Organ-wide 3D-imaging and topological analysis of the continuous microvascular network in a murine lymph node.

Kelch ID, Bogle G, Sands GB, Phillips AR, LeGrice IJ, Dunbar PR - Sci Rep (2015)

Network branching.The topology map of full LN vasculature was employed for 3D measurements on the branching pattern from feeding vessels and visualisation of the arterial and venous trees. The branch separation from the main arteriole and vein was calculated and plotted for all branching points within the network (a). Branching from the feeding vessel was further visualised in a rainbow spectrum display in CMGUI for the main arteriole (b) and the exiting vein (c), respectively (a full view is available in Supplementary Movie 3). By selecting only vessels with a diameter above 15 μm, abandoning smaller vessels including the capillary bed (grey), two connected networks can be easily separated, representing the arterial (red) and venous (blue) tree (d–g). Note that the arterial tree appears to have fewer vessels (f), since the diameters of arterioles are generally smaller than veins, and arterioles with a diameter below 15 μm are not included in this view. A 3D view of both vascular trees can be found in Supplementary Movie 4.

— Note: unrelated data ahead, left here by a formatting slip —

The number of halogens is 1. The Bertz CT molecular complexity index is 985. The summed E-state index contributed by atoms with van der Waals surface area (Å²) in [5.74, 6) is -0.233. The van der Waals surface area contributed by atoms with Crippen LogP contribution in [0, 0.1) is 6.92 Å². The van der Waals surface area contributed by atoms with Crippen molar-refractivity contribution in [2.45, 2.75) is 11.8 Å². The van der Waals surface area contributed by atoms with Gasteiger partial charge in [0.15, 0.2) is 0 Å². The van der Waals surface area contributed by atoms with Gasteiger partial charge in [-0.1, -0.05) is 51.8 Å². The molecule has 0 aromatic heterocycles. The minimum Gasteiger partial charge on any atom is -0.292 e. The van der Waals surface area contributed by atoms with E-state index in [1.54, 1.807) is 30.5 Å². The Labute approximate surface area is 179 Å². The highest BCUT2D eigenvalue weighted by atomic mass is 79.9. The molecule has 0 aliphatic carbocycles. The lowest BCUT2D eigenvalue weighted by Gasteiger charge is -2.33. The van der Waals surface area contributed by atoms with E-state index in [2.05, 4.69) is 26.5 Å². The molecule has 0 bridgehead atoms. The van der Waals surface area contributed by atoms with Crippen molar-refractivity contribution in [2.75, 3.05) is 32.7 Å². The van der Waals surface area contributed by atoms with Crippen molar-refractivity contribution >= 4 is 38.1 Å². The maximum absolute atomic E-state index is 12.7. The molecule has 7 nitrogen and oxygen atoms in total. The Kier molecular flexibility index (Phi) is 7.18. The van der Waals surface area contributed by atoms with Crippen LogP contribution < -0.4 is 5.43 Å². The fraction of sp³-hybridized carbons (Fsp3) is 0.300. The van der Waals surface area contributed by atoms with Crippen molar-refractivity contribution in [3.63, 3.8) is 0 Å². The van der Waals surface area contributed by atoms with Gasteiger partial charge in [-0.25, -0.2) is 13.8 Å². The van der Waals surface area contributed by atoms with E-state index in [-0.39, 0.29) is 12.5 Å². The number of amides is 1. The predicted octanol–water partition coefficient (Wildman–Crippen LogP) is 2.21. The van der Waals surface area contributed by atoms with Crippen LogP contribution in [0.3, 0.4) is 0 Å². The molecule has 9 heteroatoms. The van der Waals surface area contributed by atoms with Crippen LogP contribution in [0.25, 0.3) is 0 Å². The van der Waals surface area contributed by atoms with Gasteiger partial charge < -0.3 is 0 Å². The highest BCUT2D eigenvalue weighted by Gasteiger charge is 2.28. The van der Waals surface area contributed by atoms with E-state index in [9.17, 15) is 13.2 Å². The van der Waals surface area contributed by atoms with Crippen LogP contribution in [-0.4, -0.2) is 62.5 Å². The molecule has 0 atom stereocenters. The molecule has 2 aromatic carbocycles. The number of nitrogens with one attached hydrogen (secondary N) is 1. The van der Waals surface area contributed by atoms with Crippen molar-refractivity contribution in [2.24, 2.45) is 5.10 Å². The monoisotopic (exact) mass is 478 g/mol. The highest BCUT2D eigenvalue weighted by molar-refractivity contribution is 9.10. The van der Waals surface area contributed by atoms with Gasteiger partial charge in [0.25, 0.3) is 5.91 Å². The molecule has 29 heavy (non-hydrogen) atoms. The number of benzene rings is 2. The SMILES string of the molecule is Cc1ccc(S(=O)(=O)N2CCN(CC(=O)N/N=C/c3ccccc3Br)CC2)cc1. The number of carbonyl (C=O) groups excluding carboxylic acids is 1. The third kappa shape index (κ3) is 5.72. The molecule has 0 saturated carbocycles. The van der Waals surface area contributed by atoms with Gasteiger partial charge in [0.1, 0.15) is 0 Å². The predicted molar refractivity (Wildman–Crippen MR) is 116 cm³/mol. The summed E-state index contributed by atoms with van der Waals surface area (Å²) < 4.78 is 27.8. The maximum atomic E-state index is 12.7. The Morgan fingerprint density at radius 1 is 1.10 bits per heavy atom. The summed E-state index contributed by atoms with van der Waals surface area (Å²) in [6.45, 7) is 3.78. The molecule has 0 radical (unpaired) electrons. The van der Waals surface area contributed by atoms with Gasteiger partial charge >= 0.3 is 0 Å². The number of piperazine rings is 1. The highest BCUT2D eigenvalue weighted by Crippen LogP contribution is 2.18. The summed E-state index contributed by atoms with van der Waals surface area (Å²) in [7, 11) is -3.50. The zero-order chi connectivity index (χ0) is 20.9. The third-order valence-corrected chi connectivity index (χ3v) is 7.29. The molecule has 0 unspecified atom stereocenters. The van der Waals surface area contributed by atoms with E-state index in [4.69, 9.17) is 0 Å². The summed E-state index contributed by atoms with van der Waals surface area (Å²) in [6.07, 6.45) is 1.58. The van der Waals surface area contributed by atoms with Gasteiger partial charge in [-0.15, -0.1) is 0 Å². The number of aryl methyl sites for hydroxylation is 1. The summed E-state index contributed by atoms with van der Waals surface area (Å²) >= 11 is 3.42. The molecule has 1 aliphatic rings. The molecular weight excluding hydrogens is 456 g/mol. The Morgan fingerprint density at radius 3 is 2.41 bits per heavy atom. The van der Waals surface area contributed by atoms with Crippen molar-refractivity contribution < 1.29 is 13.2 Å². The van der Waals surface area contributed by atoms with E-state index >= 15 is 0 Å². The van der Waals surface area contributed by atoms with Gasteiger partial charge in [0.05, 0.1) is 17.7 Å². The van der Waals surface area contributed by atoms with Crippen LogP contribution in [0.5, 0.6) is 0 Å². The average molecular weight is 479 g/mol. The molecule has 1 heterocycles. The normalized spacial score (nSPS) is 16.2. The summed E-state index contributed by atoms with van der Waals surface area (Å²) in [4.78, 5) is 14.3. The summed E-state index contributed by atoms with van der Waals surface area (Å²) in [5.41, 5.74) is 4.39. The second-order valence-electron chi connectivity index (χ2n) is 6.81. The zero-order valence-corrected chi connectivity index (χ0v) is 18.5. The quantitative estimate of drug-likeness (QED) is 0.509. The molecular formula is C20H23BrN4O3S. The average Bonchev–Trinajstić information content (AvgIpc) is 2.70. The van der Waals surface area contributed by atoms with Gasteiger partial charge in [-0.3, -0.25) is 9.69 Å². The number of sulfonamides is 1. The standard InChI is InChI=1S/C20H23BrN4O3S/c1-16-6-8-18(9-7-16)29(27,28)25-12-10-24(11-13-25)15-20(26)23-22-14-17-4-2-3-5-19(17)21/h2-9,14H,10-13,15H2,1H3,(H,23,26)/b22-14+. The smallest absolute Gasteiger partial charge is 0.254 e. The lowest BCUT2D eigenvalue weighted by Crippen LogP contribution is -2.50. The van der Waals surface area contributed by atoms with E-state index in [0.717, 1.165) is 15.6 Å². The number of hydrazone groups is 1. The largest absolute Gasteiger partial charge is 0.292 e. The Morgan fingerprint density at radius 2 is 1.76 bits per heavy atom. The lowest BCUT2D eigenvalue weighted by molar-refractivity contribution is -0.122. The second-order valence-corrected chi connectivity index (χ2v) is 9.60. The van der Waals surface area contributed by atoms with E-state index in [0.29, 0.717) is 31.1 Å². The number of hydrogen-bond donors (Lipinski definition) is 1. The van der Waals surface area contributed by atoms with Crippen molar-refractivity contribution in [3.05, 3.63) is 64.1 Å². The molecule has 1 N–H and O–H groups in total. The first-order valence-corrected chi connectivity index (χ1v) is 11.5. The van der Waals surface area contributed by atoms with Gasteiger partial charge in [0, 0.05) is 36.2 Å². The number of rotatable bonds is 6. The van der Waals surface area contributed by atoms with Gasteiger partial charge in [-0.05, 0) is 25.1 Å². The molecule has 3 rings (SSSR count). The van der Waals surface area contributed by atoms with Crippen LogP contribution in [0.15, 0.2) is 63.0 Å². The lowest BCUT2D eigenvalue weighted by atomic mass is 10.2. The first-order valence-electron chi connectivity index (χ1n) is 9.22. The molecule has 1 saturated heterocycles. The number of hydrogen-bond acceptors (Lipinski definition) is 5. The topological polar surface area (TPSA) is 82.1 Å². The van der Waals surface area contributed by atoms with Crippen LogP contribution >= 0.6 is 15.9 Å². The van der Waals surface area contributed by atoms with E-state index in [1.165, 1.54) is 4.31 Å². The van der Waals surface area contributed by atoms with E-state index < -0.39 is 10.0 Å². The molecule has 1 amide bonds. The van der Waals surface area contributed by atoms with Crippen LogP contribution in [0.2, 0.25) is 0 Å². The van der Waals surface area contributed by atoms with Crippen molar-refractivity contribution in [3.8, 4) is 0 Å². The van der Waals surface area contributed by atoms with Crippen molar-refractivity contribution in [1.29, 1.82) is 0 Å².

© Copyright Policy - open-access
Related In: Results  -  Collection

License
Show All Figures
getmorefigures.php?uid=PMC4645097&req=5

f4: Network branching.The topology map of full LN vasculature was employed for 3D measurements on the branching pattern from feeding vessels and visualisation of the arterial and venous trees. The branch separation from the main arteriole and vein was calculated and plotted for all branching points within the network (a). Branching from the feeding vessel was further visualised in a rainbow spectrum display in CMGUI for the main arteriole (b) and the exiting vein (c), respectively (a full view is available in Supplementary Movie 3). By selecting only vessels with a diameter above 15 μm, abandoning smaller vessels including the capillary bed (grey), two connected networks can be easily separated, representing the arterial (red) and venous (blue) tree (d–g). Note that the arterial tree appears to have fewer vessels (f), since the diameters of arterioles are generally smaller than veins, and arterioles with a diameter below 15 μm are not included in this view. A 3D view of both vascular trees can be found in Supplementary Movie 4.